I just got a frantic call from an old colleague of mine. He’s a modern-day David fighting against one of the Goliaths of medical corporations, AMG. My friend and I have served the northwest suburbs of Chicago for decades. When I opened in Barrington, EHS (Evangelical Hosp Systems) ran the local hospital. EHS had a heart of gold and a charitable policy like none other.
A simple phone call to the COO of Good Shepard Hospital could zero out the account of a patient who was about to go to collection or worse, whose choice was pay the hospital bill or feed the kids. More than once, the hospital provided babysitters for a patient whose spouse was in the ICU or dying from a horrible disease.
During those golden years, Good Shepherd’s staff was comprised of some of the best generalists and specialists you could find anywhere. The physician practices were all privately owned and unencumbered by insurance companies or employers, thus decisions regarding testing or referrals were made by the patient’s physician in conjunction with the patient.
Over the years, the insurers slowly took control of the medical decisions by creating specialist and diagnostic panels that both generalists (Internal Medicine/Family Practitioner) and patients were required to use or suffer a financial penalty. In the last 15 years, a new player joined the game.
Hospital corporations, like EHS, started to merge into much larger and powerful healthcare conglomerates. As they grew, they started buying medical practices. Their business models were ingenious. First, the hospital bought a large number of internal medicine and family practices. Then, they purchased key specialty groups and fed all of their patients into a few, corporate owned specialty practices.
Over time, this new model changed and continues to change the referral pattern by choking off the patient flow that independent specialists need to keep their offices open. Eventually, independent specialists either give their practices to the hospital corporation or they retire. As the number of specialists decrease, independent generalists begin to have problems obtaining specialty consults. Eventually, the generalists either give their practices to the hospital conglomerate or they have to retire.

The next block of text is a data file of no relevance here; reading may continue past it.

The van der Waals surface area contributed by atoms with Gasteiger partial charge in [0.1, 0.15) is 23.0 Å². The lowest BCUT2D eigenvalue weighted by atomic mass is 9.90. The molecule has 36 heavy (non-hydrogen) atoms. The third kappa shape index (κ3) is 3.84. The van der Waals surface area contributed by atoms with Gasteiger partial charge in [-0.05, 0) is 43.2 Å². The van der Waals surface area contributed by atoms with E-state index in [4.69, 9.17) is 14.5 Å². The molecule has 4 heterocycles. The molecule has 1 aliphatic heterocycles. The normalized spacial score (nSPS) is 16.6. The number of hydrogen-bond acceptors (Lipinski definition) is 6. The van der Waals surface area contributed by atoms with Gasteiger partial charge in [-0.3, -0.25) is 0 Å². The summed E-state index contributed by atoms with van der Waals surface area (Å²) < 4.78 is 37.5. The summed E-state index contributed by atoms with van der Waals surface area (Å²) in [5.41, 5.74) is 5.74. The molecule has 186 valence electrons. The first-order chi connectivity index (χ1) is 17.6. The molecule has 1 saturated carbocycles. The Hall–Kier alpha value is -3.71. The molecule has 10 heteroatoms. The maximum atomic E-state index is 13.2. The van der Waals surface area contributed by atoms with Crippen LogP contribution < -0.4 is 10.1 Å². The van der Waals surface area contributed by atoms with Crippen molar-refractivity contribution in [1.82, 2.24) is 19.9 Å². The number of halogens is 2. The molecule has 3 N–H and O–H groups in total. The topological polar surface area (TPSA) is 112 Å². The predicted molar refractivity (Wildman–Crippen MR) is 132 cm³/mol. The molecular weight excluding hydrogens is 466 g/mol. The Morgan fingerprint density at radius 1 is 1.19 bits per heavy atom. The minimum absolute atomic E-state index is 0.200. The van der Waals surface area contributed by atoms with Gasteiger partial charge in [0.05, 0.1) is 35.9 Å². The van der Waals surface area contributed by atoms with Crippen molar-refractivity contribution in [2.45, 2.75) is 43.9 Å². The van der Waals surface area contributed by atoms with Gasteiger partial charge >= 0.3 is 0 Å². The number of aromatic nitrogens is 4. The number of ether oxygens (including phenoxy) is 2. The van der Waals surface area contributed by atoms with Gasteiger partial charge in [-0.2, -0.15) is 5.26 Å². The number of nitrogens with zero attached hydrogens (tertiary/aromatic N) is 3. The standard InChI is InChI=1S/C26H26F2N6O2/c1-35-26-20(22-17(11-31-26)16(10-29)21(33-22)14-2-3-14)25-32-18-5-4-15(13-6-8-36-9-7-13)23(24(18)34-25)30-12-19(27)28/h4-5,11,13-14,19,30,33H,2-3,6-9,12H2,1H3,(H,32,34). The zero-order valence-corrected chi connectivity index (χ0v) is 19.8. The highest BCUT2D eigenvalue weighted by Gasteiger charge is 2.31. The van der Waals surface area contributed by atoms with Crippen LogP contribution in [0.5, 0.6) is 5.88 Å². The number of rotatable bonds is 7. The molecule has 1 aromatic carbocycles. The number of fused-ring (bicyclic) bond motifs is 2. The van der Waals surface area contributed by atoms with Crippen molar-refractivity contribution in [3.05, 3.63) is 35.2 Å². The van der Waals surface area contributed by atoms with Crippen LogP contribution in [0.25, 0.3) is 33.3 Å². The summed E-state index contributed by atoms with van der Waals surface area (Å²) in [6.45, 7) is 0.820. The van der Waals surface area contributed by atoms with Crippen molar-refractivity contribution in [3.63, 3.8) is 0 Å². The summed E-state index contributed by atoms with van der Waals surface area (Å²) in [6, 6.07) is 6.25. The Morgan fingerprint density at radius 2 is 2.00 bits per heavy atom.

Specialty care is an essential part of medical care. Imagine the following scenario:
“This is Dr Segal’s office. His patient, Mr. X, needs to see a cardiologist this week. Can you please find him an appointment and call him?”
“I’m really sorry. We are so busy taking care of our employed physician’s patient that we couldn’t fit your patient in for at least 120 days.”
“Dr Segal, would like to talk to Dr AMG? Can you have your doc call mine?”
“Is Dr Segal an AMG doc?”
“Sorry, I can’t help you.”
Now, do you understand why my old friend and colleague is frantic? He’s an independent and recognizes that the above scenario is actively unfolding in Barrington. Unfortunately, I think Goliath wins this and all future rounds. Unfortunately, you lose, too. As your choices for specialty care dwindle, so may the quality of your health care.
I’m happy I’m retired. .
Whenever possible, support independent physicians!
Here’s your joke for the day.
There was a man named Billy. Billy worked at a pickle factory. One day Billy comes home to his wife and says…
…“Honey, I want to put my pp in the pickle slicer. His wife tells him that’s absurd and not to do it and then went to sleep. Billy goes to work the next day and comes home and tells his wife, “Honey, I put my pp in the pickle slicer!” His wife yelled, “What happened? Was it bloody? Did it hurt?” The man tells his wife, “No, but I got fired and so did she.